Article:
Improve Member Satisfaction of Behavioral Health Treatment among the Severely Mentally Ill Population

By: Linda Sookman, Behavioral Health Quality and Accreditation Consultant at Morpace

Member experience outcomes are subjective based on an individual’s perceived reality. It is important to consider that members who are severely mentally ill (SMI) may already have a distorted perception of reality due to their illness. So how do you improve members’ experience of behavioral health treatment within this specific population?

In our work at Morpace, we know how challenging it can be to achieve satisfaction among SMI members. Factors such as the severity of an individual’s mental illness, medical complications, and comorbid substance use play a distinct role. The degree of family and community support, treatment compliance, and socioeconomic status are also critical to their overall perception of care.

With these considerations in mind, we can utilize a combination of healthcare analyses and actionable processes to increase comprehensive satisfaction and improve outcomes.

How to Improve Your SMI Members’ Satisfaction, Based on Data

In 2011, the Agency for Healthcare Research and Quality (AHRQ) published the National Quality Strategy (NQS) to define a framework for national healthcare policy on healthcare quality improvement. The Centers for Medicare and Medicaid Services (CMS) adopted the same approach in defining the value of quality healthcare. If you are one of the many MHBOs working to improve your SMI population’s member experience, I recommend leveraging these ideas that occur within the three aims of the NQS framework:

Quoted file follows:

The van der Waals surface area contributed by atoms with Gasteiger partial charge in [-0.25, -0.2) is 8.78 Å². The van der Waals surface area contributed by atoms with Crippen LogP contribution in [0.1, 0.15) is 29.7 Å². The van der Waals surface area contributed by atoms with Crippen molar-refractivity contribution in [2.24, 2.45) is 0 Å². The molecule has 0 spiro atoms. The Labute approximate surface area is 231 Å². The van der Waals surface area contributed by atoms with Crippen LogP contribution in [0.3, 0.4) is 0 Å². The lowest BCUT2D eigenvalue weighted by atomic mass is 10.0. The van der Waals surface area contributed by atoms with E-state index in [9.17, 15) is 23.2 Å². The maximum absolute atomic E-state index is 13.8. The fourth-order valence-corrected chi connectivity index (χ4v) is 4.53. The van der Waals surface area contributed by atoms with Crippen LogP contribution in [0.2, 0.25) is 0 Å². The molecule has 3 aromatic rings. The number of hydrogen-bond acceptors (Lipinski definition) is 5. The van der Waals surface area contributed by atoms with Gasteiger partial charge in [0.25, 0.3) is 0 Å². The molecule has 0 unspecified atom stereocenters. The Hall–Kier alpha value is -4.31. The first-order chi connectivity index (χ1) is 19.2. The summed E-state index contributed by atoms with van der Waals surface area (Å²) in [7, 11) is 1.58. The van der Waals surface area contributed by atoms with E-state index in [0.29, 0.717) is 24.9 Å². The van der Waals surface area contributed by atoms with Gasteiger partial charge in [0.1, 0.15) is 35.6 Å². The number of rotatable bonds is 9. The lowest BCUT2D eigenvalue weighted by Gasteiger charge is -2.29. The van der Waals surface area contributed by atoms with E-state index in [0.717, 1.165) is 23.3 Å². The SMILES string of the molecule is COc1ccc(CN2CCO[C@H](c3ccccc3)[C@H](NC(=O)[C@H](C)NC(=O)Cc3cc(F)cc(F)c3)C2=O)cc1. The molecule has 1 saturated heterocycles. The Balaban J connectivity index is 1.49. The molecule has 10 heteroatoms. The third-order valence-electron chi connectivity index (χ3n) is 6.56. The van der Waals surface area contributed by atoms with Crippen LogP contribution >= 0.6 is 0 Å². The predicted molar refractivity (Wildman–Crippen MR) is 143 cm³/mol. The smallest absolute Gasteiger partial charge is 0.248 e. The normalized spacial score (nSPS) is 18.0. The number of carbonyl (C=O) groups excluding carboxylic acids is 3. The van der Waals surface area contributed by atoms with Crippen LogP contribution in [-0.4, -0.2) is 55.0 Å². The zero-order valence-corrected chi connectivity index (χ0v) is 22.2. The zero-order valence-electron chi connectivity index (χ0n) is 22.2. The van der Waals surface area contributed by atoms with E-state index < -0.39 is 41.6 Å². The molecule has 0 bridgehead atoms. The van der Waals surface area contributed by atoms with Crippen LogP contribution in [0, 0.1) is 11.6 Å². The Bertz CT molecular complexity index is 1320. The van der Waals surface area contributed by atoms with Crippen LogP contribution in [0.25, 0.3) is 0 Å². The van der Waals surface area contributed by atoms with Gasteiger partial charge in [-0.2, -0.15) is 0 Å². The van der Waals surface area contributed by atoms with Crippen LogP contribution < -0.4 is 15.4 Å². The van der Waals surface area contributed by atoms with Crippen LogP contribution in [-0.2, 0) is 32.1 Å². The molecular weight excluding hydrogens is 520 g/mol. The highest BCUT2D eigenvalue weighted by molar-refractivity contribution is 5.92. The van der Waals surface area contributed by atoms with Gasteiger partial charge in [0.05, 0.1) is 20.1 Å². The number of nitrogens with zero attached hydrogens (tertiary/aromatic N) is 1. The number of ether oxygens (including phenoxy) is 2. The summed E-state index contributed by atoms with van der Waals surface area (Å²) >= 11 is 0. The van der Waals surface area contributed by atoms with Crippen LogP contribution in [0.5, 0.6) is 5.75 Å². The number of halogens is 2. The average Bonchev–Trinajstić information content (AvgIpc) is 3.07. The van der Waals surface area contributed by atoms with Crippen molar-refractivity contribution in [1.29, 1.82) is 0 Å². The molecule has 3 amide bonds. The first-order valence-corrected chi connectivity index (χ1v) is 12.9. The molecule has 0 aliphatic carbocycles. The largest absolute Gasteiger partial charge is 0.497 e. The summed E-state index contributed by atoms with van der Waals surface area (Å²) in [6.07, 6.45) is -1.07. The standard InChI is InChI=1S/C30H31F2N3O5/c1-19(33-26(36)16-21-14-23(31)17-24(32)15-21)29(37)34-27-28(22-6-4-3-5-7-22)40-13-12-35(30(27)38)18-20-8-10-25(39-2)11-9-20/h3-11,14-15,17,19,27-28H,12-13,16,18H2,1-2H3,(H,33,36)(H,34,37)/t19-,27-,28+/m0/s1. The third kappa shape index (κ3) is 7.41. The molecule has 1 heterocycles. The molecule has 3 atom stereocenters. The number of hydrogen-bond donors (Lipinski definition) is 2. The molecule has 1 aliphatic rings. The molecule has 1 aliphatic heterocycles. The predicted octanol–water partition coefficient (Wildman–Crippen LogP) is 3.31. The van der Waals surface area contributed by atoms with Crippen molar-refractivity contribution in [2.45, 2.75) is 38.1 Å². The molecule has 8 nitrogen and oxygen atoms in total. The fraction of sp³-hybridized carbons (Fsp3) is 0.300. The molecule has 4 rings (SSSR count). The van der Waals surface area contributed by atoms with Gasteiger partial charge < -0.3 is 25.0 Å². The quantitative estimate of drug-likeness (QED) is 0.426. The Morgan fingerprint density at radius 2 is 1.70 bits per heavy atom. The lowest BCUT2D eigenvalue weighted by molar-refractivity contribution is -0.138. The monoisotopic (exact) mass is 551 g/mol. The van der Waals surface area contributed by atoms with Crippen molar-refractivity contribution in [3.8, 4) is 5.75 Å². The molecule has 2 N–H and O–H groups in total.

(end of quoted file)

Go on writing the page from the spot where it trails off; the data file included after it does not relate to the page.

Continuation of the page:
Aim #1 – Provide Better Care

Strive to improve the overall quality of care by making the healthcare you provide more person-centered, reliable, accessible, and safe. This includes:

Education: In order to promote positive outcomes, your members, caregivers, network, and clinical staff should understand the importance of shared decision-making to improve expectations of treatment, treatment planning, and goal setting.

  • Assessment: Work to understand and quantify the members’ caregiver(s)’ experience in both treatment and planning, while utilizing the appropriate member consent process.
  • Encouragement: Leverage member and family-centered interactive behavioral health self-management tools to improve both member and caregiver’s management of their illness, adherence to treatment recommendations, and positive experiences to stimulate better outcomes.
  • Integration: Explore the level of integration of behavioral and medical services within your network and community. This process includes identifying gaps and developing innovative interventions to address them. It’s also essential to coordinate local community resources into the members’ treatment plan, such as self-help groups, along with publicly funded sources for housing, financial, transportation, nutritional, legal, and vocational training services.
  • Evaluation: Conduct quarterly access and availability evaluations in coordination with member compliance and grievance data to ensure members have easy and timely contact with credentialed behavioral health prescribers and non-prescribers. This should be based on clinical urgency while simultaneously meeting the needs and preferences of the member population.
  • Nurturing: Create and implement a quality-focused culture among your internal leadership, staff, and external stakeholders. These people and parties include network practitioners, providers, acute care facilities, PCPs, medical specialists, pharmacies, and local community organizations. Seek internal and external stakeholders’ feedback on a regular basis. Brainstorm opportunities for improvement in developing innovative clinical and service programs.